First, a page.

His most eye-popping statistic though is that he's a fantastic rebounder for a potential guard, averaging 11.2 rebounds per 40 minutes. He actually led the Mountain West in defensive rebounding with 7.8 per game. He'll be an excellent rebounder for a guard in the NBA, and between this, his versatility defensively, and his length I think he can actually play small forward in the NBA at times (he measured just over 6'5" with a 6'11.25" wingspan at the combine -- excellent numbers). Overall, I love Franklin's defensive potential. Due to the fact that he'll probably be forced to focus more on this end of the floor than on the offensive end in the NBA, Franklin has potential to become a great defensive player once he starts exerting his energy here.

Overall Outlook:

Franklin is one of my favorite prospects in this draft not only because he wears long sleeves on the court, but also because of how hard he plays and his versatility. Unfortunately, that doesn't necessarily mean great things for his potential draft stock. The inability to improve upon his long-range shooting really leaves doubts in my mind as to whether or not he can play shooting guard in the NBA. But if he learns that shot, then he has potential to be a Paul George -lite type of player who tenaciously D's up and can shoot from distance. His best-case scenario is probably that or a Tony Allen -type player who uses his athleticism, basketball IQ and crazy motor to become a defensive dynamo on the perimeter. But because he still can't shoot, he could easily turn out to be an Alonzo Gee-type player that is a slightly above-average defender who can't shoot and scores inefficiently. Pretty big range of possibilities for Franklin.

Should The Cavs Draft Him?

Probably not. They don't need a shooting guard, and they already have Alonzo Gee who doesn't provide and perimeter scoring threat from the small forward spot. I love the way Franklin plays and I'd love even more to see what Mike Brown could do with him defensively, but most likely I'll be watching him from afar next season as he suits up for someone else.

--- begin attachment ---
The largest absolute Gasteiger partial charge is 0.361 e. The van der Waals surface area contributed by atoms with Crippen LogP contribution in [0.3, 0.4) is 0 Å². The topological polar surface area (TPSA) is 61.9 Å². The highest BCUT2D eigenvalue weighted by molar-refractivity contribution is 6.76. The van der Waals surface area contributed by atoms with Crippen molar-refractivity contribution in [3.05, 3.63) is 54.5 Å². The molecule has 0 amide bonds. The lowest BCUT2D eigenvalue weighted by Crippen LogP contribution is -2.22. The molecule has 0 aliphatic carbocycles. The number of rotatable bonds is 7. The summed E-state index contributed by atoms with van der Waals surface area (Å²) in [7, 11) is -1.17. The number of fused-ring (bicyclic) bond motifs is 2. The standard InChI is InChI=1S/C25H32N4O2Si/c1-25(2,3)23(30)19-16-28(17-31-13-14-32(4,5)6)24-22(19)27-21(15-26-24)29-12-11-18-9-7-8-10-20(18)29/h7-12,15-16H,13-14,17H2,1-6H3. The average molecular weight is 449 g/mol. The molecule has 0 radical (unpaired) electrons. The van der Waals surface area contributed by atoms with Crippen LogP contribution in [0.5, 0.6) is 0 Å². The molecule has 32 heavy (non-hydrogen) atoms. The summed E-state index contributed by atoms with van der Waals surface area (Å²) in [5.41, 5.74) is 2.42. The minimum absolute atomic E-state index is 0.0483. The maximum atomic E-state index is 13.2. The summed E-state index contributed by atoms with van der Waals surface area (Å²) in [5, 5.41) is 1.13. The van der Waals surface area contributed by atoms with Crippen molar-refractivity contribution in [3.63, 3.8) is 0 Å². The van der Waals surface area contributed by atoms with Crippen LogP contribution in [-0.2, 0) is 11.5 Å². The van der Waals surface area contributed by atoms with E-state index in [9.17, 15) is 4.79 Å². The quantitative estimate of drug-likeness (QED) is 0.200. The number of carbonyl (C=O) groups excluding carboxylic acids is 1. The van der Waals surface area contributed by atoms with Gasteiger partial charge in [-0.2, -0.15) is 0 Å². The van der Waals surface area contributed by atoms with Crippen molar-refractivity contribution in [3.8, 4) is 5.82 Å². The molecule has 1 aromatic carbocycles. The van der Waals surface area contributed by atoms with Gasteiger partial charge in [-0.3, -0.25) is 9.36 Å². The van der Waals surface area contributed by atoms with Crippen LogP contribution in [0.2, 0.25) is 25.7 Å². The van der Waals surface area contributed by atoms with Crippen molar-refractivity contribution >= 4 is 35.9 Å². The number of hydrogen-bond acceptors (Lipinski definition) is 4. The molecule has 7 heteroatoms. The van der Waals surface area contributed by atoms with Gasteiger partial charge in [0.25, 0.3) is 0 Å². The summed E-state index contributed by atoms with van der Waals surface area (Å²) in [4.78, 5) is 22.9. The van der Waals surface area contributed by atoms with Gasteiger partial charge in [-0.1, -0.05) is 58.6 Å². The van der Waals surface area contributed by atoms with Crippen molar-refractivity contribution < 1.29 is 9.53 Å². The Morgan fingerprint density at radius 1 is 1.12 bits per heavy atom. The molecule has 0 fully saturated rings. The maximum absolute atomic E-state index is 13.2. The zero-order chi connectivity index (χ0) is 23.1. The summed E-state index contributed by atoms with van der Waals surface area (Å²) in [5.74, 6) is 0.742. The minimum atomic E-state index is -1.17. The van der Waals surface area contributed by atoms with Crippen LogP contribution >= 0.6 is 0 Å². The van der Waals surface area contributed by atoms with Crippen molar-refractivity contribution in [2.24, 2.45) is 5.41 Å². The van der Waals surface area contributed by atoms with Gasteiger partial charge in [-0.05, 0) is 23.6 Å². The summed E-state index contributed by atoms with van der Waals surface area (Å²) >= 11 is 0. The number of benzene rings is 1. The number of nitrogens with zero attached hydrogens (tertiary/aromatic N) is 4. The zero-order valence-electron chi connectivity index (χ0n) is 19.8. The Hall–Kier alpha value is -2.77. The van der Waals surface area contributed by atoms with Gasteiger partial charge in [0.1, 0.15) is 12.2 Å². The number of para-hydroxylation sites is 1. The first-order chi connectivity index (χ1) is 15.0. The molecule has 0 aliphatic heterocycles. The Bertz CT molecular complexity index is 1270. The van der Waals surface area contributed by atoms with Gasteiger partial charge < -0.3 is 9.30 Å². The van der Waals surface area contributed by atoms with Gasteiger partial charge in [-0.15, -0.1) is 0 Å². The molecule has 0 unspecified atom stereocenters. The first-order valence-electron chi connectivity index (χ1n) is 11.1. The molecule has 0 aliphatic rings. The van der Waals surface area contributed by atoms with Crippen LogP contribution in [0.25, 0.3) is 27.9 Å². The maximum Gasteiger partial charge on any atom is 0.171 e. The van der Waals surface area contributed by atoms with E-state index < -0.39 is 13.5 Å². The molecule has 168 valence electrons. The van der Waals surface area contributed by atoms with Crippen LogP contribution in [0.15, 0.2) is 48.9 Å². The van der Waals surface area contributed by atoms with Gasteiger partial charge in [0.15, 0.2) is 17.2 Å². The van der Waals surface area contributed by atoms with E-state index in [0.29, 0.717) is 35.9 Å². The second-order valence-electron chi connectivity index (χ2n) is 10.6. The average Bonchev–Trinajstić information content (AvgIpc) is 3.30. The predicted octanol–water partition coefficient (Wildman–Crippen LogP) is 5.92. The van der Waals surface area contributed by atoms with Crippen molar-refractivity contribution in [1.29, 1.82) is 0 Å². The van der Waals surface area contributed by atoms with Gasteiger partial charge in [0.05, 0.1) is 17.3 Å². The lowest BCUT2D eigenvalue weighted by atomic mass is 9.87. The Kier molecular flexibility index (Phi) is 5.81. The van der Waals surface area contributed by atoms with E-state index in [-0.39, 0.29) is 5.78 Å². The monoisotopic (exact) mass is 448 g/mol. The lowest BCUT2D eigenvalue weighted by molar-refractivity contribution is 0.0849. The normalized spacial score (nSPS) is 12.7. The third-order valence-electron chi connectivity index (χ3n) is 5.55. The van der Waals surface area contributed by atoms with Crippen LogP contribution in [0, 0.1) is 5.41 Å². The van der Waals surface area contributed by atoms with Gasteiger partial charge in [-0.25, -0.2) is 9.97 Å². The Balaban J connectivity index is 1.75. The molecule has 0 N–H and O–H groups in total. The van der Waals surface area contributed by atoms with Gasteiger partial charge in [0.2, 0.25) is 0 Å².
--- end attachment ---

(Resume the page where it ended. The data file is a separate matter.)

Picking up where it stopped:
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At the end of each post, I'll try to rank each of the prospects that I've looked at so far. This will obviously begin to fill in more as draft season progresses (therefore meaning more). This isn't meant to be a Cavaliers' draft board (yet), but simply just a ranking of players in a vacuum based on their current tools, potential, and how close they are to making an impact.

1. Nerlens Noel, Kentucky

2. Otto Porter, Georgetown

3. Victor Oladipo, Indiana

4. Anthony Bennett, UNLV

5. Shabazz Muhammad, UCLA

6. Cody Zeller, Indiana

7. Steven Adams, Pittsburgh

8. Mason Plumlee, Duke

9. Jamaal Franklin, San Diego St.

10. Kelly Olynyk, Gonzaga

11. Reggie Bullock, North Carolina

12. Michael Snaer, Florida State

13. C.J. Leslie, North Carolina State

14. Tony Mitchell, North Texas

15. Zeke Marshall, Akron

16. Khalif Wyatt, Temple

Notes: -I was all ready to switch Plumlee with Adams again, then Adams went nuts at the combine today and looked fantastic, so I decided to keep it. Once Plumlee ends up with like a 40 inch vertical tomorrow at 6'11", I'll probably flip-flop them again. They're the two closest prospects on my board.

-Franklin slides in ahead of Olynyk on the general board, because I love the way he plays. He's a little bit better than Bullock in my mind because I think he's a little more athletic and has better defensive potential. Plus the production is just better. However I do think Bullock would be a better fit for the Cavs and would be ahead of him on a Cavs-specifc draft board.